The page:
Forums Eating – Drinking – Nutrition Mom losing weight but wont’ eat

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    paul-g
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    My mom was just recently diagnosed with dementia and I have begun noticing that she does not eat often or eats very little. I have asked her several times if she was hungry, she would just say ‘no’. I can see that she is starting to lose weight, and I am getting more worried about her condition. We are new to this diagnosis and in having to be a caregiver so this is the biggest challenge for me right now. How can I get her to eat more? How can I know if she is truly not hungry? Thank you.

  • Mom losing weight but wont’ eat

  • pmax

    Moderator
    May 12, 2020 at 9:39 am

    John, you are right to be concerned about you mom’s lack of appetite and eating pattern. For anyone with dementia, poor nutrition can result in weight loss and dementia related problematic behaviors. I am assuming that your mom is in the early stage of dementia. As cognitive function declines, the individual with dementia may actually forget to eat, or find that he or she is overwhelmed by food choices or the steps involved in planning and preparing a meal or in the actual process of eating. New medications (or a dose change in an existing medication), dental discomfort or pain and depression can potentially cause or contribute to poor appetite. If you think any of these situations apply, I would suggest contacting your mom’s health care professionals. For the elderly as well as people with dementia, food may no longer smell or taste like it used to, contributing to a decreased appetite. A lack of physical exercise or activity can also affect appetite, so it is important to keep your mom active and engaged. Activities that she can no longer perform like she used to can often be modified to fit her current abilities.

    As for actual eating, I would suggest trying 4 or 5 small meals throughout the day. Limit distractions like TV and loud music, declutter the table, etc. Use plain white or solid plates (if possible) placed on a contrasting color tablecloth or placemat for better depth perception and to help your mom distinguish the food. Make mealtime a social event where you eat together. Offer only 1 or 2 foods in small portions so it is not overwhelming; if your mom eats it all, you can always offer more. Serve familiar foods, but understand that your mom may no longer like all of them. If she eats only a portion of the food or doesn’t eat much, don’t push back or get angry. Rather, distract her with conversation for a couple of minutes, then come back to eating with an encouraging comment like, “My pork is delicious. How does yours taste?” You might even use a fiblet (a therapeutic fib) asking for her help, like “Mom, would you tell me how I did with the new marinade I made for the pork…not sure if I used enough garlic?” One motivational tool that may be effective is saving something special for dessert that your mom enjoys and that can only be had after the meal has been completed. (You may need to remind your mom about the treat as she may not remember). I have also seen good results with smoothies, milkshakes and packaged nutritional supplements as small meals or snacks.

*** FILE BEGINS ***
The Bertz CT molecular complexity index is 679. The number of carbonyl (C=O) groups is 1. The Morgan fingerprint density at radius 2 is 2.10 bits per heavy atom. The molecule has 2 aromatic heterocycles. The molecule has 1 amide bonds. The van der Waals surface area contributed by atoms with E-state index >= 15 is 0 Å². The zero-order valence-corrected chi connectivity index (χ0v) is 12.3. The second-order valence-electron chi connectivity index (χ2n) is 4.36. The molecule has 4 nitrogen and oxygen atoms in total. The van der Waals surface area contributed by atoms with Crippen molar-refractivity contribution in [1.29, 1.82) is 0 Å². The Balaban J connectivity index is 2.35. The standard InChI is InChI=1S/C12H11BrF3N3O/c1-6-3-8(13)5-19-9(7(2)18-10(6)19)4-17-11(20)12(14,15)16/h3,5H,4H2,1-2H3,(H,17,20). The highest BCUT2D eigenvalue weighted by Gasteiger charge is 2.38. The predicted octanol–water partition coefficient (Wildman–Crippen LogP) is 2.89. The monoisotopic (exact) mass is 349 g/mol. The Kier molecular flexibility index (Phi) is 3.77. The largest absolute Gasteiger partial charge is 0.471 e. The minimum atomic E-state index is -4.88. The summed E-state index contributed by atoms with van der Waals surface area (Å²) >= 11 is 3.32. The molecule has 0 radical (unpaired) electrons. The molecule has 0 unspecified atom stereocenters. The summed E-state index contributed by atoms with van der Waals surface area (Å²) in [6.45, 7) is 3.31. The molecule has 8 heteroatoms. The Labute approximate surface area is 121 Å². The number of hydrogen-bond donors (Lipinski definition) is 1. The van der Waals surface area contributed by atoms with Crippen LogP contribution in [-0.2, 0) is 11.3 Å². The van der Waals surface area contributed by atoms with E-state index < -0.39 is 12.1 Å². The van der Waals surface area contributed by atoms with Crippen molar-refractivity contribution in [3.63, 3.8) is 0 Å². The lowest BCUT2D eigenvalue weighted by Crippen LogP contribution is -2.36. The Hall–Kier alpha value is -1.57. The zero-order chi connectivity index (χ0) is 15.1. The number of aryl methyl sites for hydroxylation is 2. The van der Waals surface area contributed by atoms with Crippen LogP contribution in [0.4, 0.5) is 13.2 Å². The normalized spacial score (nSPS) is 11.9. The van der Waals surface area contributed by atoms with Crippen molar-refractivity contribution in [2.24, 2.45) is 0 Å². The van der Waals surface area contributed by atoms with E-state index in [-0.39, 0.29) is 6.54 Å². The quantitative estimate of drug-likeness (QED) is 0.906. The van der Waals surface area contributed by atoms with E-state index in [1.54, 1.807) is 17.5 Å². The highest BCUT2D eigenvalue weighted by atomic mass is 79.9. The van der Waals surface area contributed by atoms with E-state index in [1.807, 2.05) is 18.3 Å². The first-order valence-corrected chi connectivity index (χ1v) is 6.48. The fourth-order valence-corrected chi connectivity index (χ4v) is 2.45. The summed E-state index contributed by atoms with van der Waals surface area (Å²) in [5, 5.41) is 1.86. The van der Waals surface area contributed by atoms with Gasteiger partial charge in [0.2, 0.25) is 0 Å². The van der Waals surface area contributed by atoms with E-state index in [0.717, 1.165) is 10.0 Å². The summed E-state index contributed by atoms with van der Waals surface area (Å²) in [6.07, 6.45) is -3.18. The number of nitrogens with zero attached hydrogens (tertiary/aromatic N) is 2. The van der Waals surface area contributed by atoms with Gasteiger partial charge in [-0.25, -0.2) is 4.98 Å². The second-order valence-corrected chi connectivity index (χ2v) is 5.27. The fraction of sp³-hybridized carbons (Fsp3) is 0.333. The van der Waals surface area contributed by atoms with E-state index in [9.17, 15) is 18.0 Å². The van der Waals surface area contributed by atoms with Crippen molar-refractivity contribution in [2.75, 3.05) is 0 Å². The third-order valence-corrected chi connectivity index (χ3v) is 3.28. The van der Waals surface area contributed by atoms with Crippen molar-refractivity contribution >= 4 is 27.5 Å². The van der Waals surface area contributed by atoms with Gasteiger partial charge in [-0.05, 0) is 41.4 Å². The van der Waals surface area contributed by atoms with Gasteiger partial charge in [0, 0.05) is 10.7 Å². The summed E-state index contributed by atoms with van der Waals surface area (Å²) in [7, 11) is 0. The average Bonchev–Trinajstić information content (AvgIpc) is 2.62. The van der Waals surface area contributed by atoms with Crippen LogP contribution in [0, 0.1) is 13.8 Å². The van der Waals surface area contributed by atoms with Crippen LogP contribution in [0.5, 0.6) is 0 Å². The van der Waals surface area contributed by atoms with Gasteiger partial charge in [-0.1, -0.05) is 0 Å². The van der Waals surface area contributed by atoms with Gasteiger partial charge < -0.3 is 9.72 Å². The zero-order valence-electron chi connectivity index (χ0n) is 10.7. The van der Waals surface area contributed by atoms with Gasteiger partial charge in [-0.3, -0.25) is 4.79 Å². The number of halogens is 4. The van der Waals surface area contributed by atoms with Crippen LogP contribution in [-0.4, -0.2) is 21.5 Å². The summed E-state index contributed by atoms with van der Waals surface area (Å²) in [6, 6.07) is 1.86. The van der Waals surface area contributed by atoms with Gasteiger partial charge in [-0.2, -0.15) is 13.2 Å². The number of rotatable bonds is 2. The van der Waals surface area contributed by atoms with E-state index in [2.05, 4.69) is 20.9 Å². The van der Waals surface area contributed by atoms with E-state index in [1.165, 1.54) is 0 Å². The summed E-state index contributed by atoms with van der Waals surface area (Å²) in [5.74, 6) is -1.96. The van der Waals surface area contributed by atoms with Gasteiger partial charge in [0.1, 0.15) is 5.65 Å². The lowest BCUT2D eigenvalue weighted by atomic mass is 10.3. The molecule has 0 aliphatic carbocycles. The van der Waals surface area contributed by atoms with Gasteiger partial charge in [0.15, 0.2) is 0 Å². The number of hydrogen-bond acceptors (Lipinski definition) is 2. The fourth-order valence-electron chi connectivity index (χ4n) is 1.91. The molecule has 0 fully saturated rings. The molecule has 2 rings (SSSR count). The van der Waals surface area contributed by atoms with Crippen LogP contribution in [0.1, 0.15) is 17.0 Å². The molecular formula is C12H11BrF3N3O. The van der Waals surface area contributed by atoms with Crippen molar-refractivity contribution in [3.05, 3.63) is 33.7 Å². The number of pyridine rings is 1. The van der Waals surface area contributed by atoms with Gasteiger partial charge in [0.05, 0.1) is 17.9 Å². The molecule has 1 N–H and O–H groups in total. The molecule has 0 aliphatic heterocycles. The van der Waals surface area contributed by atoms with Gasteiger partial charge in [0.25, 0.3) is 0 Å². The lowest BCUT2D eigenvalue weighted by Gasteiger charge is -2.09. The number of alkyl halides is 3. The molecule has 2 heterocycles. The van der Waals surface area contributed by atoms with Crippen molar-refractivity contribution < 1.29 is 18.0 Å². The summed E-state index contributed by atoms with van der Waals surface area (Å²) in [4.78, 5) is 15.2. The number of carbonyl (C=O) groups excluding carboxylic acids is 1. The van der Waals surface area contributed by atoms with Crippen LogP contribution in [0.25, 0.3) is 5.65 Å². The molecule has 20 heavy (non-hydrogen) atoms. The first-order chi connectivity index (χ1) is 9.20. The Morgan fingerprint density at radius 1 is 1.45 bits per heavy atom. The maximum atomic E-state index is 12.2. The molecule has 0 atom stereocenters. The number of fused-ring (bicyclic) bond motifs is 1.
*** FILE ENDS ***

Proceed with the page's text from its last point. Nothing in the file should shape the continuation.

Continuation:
As your mom’s dementia progresses you may have additional eating challenges develop, but for now I hope these ideas are helpful.

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